Category: Rock

Flag Of Convenience

9 thoughts on “ Flag Of Convenience ”

  1. Posted in Flags of Convenience The safe operation of a cruise ship to and from the port of Miami depends in large part on someone who few cruise passengers will ever meet – a pilot from the Biscayne Bay Pilots. Cruise ships, tankers and cargo ships are all piloted in and out of the narrow channel of Miami’s Government Cut .
  2. flag of convenience. n. pl. flags of convenience. A foreign flag under which a merchant vessel is registered for purposes of reducing operating costs or avoiding government regulations. American Heritage® Dictionary of the English Language, Fifth Edition.
  3. The ITF has a powerful influence on the wages and conditions of seafarers working on ships flying flags of convenience (FOCs). What are flags of convenience? A flag of convenience ship is one that flies the flag of a country other than the country of ownership. For workers onboard, this can mean.
  4. noun. the foreign flag under which merchant ships register in order to save on taxes or wages, or to avoid government regulations.
  5. Sep 01,  · The flag of convenience, more politely known today as an open registry, is supported by some and damned by others in the international maritime trade. Flag of convenience (FOC) trading, the practice of registering a merchant ship in a sovereign state other than that of the ship's owner and flying that state's flag, has been a growing trend on the h.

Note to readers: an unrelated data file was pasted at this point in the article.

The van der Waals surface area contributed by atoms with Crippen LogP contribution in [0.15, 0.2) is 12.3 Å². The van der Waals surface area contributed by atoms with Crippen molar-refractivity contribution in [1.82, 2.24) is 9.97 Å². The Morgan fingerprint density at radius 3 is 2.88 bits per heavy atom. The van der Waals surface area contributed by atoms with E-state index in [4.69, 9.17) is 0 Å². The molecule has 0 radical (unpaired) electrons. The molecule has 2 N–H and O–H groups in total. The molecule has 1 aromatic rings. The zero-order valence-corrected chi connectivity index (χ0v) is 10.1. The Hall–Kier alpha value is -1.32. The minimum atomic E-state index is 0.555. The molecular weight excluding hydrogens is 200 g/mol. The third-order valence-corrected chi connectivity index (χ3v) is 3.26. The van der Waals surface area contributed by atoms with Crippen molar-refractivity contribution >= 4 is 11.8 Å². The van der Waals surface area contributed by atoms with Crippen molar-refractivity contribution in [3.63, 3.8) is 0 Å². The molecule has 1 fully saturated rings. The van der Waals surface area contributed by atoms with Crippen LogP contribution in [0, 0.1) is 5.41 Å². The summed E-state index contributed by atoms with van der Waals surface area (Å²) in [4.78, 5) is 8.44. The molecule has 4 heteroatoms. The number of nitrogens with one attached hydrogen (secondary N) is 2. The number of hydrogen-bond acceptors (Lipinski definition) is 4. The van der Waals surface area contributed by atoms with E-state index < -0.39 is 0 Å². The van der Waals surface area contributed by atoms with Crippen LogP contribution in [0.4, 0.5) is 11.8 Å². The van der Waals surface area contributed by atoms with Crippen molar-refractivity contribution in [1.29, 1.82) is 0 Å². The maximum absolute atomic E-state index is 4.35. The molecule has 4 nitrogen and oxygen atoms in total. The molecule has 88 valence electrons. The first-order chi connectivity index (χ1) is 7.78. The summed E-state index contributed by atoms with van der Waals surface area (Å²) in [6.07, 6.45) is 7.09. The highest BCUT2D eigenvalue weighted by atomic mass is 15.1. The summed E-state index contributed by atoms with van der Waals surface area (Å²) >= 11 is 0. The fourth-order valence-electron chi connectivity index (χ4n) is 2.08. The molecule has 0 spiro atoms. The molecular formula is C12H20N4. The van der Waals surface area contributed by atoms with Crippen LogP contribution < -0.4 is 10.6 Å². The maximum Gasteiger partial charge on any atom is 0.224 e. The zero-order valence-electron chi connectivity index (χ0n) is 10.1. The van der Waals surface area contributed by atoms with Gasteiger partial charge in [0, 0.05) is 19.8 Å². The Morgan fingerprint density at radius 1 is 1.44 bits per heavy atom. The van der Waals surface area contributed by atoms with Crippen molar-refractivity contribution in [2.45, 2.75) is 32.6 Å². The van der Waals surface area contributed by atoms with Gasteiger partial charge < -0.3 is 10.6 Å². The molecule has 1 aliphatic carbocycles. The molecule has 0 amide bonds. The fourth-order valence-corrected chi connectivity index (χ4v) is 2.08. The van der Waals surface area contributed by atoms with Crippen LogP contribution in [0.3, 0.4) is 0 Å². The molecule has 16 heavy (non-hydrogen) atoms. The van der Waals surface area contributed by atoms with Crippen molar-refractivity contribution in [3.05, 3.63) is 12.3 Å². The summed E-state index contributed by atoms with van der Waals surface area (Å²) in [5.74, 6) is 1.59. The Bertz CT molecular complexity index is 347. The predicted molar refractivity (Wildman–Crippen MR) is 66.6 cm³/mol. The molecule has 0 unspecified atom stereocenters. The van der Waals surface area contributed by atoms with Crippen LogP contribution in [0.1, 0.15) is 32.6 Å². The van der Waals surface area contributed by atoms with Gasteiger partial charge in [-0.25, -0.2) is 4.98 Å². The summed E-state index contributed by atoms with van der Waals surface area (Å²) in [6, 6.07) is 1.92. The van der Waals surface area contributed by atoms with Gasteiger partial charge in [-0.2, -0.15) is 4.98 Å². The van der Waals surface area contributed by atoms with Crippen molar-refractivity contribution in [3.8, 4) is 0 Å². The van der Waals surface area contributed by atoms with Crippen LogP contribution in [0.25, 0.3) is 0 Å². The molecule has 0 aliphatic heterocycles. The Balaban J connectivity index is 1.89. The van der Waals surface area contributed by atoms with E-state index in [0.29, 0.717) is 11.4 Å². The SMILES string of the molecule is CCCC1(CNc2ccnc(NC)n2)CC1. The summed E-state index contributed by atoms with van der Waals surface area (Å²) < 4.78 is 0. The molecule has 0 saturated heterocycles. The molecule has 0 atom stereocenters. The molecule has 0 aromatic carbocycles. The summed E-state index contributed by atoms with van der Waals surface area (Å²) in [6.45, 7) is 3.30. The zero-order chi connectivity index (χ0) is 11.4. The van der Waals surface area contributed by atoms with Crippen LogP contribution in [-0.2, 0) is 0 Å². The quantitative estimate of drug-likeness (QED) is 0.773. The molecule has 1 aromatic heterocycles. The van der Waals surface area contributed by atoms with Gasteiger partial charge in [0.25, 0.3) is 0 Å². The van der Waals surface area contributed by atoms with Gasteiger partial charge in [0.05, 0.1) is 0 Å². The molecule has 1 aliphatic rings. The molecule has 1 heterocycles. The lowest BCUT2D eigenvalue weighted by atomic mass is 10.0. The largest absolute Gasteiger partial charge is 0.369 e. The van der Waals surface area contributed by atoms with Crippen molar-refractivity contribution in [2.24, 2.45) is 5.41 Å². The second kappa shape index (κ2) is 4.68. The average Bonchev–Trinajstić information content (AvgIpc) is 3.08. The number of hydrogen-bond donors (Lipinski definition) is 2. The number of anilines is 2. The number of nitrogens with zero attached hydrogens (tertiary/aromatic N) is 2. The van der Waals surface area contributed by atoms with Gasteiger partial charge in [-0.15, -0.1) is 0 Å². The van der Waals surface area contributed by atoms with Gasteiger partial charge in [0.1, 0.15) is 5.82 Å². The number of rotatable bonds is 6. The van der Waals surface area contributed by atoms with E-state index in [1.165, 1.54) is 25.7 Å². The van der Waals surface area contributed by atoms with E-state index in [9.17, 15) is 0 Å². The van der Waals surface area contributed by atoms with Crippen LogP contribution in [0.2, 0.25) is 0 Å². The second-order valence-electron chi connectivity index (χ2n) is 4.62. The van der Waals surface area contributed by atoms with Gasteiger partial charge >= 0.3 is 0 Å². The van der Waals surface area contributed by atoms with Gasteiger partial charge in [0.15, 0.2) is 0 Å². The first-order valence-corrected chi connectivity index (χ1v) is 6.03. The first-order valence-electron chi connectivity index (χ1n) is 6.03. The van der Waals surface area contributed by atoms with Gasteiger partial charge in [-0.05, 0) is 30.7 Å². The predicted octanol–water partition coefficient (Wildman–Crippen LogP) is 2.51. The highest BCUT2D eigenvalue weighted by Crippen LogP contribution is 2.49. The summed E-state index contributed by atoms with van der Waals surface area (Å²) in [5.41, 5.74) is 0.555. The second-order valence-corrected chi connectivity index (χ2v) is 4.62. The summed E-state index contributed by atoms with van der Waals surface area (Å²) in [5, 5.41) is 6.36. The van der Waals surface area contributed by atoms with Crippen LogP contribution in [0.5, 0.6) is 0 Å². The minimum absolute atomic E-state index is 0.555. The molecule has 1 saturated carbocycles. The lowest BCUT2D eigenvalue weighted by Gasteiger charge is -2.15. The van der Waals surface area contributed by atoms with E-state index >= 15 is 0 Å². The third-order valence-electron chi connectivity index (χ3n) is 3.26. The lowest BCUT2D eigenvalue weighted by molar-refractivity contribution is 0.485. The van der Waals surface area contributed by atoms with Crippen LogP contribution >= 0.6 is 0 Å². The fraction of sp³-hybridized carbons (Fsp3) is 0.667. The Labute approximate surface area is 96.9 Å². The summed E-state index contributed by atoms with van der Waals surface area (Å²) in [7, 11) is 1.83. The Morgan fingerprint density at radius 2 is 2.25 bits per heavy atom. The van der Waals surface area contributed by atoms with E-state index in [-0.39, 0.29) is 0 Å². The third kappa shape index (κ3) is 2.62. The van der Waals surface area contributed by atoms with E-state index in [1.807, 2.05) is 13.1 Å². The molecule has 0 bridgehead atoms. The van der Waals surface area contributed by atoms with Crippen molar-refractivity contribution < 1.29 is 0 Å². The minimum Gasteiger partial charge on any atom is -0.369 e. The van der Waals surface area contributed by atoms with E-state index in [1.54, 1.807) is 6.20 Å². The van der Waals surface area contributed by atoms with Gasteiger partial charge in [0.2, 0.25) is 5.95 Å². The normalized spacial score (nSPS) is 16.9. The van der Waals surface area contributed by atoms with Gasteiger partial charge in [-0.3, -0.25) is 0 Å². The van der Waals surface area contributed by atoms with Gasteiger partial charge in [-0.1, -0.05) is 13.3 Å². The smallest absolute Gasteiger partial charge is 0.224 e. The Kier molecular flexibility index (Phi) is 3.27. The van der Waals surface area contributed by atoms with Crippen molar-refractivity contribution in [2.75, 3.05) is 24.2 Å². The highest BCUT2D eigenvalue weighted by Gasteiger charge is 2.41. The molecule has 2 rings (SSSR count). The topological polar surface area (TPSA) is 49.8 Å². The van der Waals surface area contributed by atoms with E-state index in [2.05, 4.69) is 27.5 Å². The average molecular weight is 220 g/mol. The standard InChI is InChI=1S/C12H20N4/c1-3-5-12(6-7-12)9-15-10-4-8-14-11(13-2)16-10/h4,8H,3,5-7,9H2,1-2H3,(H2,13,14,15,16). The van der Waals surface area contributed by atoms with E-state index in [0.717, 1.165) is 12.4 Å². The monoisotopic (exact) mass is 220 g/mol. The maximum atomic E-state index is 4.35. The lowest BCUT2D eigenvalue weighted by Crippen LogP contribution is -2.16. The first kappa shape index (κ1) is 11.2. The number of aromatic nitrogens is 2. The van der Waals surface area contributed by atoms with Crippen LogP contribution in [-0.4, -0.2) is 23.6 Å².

6. Apr 16,  · As a cruise-port country, the message of the COVID pandemic for us is clear: the era of flags of convenience is over. And we need to make changes in .
  7. Explore releases from Flag Of Convenience at Discogs. Shop for Vinyl, CDs and more from Flag Of Convenience at the Discogs Marketplace.
  8. flag of convenience definition: the flag of the foreign country in which a fishing vessel, tanker, etc. is registered, usually so as to avoid taxes, regulations, etc. in the home country of the vessel's owner.
  9. Flag-of-convenience and “atypical” business models facilitate these airlines’ practice to undermine workers’ pay, benefits, and work rules. In addition, the model risks eroding the proactive safety culture fostered by many countries’ regulations to the detriment of airline passengers and cargo shippers.

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